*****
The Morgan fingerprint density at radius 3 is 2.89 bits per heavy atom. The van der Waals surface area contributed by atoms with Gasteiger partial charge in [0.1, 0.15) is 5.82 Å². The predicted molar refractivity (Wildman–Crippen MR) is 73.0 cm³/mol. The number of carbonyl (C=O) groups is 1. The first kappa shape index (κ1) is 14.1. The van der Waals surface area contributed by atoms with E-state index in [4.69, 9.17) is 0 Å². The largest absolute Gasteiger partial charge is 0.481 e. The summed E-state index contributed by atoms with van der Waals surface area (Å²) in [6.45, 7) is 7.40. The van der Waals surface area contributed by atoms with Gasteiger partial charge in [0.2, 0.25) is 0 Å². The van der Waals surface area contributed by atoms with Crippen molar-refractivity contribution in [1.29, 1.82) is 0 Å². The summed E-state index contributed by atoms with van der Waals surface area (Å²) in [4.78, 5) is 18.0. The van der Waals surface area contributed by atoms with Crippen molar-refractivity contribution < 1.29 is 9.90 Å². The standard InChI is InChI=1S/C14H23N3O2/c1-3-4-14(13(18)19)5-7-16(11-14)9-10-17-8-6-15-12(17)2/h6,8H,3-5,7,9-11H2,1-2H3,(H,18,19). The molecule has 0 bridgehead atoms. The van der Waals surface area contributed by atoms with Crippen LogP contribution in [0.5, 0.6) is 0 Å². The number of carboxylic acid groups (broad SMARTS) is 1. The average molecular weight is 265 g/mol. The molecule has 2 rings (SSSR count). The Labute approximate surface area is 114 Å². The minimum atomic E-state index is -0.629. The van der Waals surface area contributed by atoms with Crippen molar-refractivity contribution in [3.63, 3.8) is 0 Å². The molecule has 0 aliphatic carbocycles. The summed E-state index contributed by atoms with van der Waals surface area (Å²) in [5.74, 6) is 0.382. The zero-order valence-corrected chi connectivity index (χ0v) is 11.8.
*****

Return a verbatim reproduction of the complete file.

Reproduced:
The Morgan fingerprint density at radius 3 is 2.89 bits per heavy atom. The van der Waals surface area contributed by atoms with Gasteiger partial charge in [0.1, 0.15) is 5.82 Å². The predicted molar refractivity (Wildman–Crippen MR) is 73.0 cm³/mol. The number of carbonyl (C=O) groups is 1. The first kappa shape index (κ1) is 14.1. The van der Waals surface area contributed by atoms with E-state index in [4.69, 9.17) is 0 Å². The largest absolute Gasteiger partial charge is 0.481 e. The summed E-state index contributed by atoms with van der Waals surface area (Å²) in [6.45, 7) is 7.40. The van der Waals surface area contributed by atoms with Gasteiger partial charge in [0.2, 0.25) is 0 Å². The van der Waals surface area contributed by atoms with Crippen molar-refractivity contribution in [1.29, 1.82) is 0 Å². The summed E-state index contributed by atoms with van der Waals surface area (Å²) in [4.78, 5) is 18.0. The van der Waals surface area contributed by atoms with Crippen molar-refractivity contribution < 1.29 is 9.90 Å². The standard InChI is InChI=1S/C14H23N3O2/c1-3-4-14(13(18)19)5-7-16(11-14)9-10-17-8-6-15-12(17)2/h6,8H,3-5,7,9-11H2,1-2H3,(H,18,19). The molecule has 0 bridgehead atoms. The van der Waals surface area contributed by atoms with Crippen LogP contribution in [0.5, 0.6) is 0 Å². The number of carboxylic acid groups (broad SMARTS) is 1. The average molecular weight is 265 g/mol. The molecule has 2 rings (SSSR count). The Labute approximate surface area is 114 Å². The minimum atomic E-state index is -0.629. The van der Waals surface area contributed by atoms with Crippen molar-refractivity contribution in [3.63, 3.8) is 0 Å². The molecule has 0 aliphatic carbocycles. The summed E-state index contributed by atoms with van der Waals surface area (Å²) in [5.74, 6) is 0.382. The zero-order valence-corrected chi connectivity index (χ0v) is 11.8.